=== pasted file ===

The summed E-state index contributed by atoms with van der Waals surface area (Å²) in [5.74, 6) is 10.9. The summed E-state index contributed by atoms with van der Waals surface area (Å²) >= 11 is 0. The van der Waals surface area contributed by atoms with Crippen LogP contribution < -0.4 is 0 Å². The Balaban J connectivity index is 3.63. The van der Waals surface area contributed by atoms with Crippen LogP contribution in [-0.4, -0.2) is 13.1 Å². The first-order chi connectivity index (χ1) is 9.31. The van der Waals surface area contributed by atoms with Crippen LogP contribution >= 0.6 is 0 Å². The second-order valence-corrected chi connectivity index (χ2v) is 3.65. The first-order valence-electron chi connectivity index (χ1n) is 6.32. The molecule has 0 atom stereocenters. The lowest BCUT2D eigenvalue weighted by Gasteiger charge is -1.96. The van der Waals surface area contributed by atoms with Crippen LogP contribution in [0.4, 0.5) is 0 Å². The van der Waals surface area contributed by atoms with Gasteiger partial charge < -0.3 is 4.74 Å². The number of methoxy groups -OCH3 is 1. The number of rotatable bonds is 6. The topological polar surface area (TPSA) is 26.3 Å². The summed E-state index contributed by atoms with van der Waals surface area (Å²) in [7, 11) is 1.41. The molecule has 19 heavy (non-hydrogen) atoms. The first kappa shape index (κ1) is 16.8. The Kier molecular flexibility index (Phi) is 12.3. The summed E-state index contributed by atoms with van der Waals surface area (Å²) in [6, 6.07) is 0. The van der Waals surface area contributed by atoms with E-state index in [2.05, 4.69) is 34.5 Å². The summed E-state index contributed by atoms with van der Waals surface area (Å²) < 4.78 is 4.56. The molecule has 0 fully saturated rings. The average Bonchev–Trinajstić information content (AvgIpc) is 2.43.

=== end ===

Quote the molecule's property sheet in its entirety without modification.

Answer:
The summed E-state index contributed by atoms with van der Waals surface area (Å²) in [5.74, 6) is 10.9. The summed E-state index contributed by atoms with van der Waals surface area (Å²) >= 11 is 0. The van der Waals surface area contributed by atoms with Crippen LogP contribution < -0.4 is 0 Å². The Balaban J connectivity index is 3.63. The van der Waals surface area contributed by atoms with Crippen LogP contribution in [-0.4, -0.2) is 13.1 Å². The first-order chi connectivity index (χ1) is 9.31. The van der Waals surface area contributed by atoms with Crippen LogP contribution >= 0.6 is 0 Å². The second-order valence-corrected chi connectivity index (χ2v) is 3.65. The first-order valence-electron chi connectivity index (χ1n) is 6.32. The molecule has 0 atom stereocenters. The lowest BCUT2D eigenvalue weighted by Gasteiger charge is -1.96. The van der Waals surface area contributed by atoms with Crippen LogP contribution in [0.4, 0.5) is 0 Å². The van der Waals surface area contributed by atoms with Gasteiger partial charge < -0.3 is 4.74 Å². The number of methoxy groups -OCH3 is 1. The number of rotatable bonds is 6. The topological polar surface area (TPSA) is 26.3 Å². The summed E-state index contributed by atoms with van der Waals surface area (Å²) in [7, 11) is 1.41. The molecule has 19 heavy (non-hydrogen) atoms. The first kappa shape index (κ1) is 16.8. The Kier molecular flexibility index (Phi) is 12.3. The summed E-state index contributed by atoms with van der Waals surface area (Å²) in [6, 6.07) is 0. The van der Waals surface area contributed by atoms with E-state index in [2.05, 4.69) is 34.5 Å². The summed E-state index contributed by atoms with van der Waals surface area (Å²) < 4.78 is 4.56. The molecule has 0 fully saturated rings. The average Bonchev–Trinajstić information content (AvgIpc) is 2.43.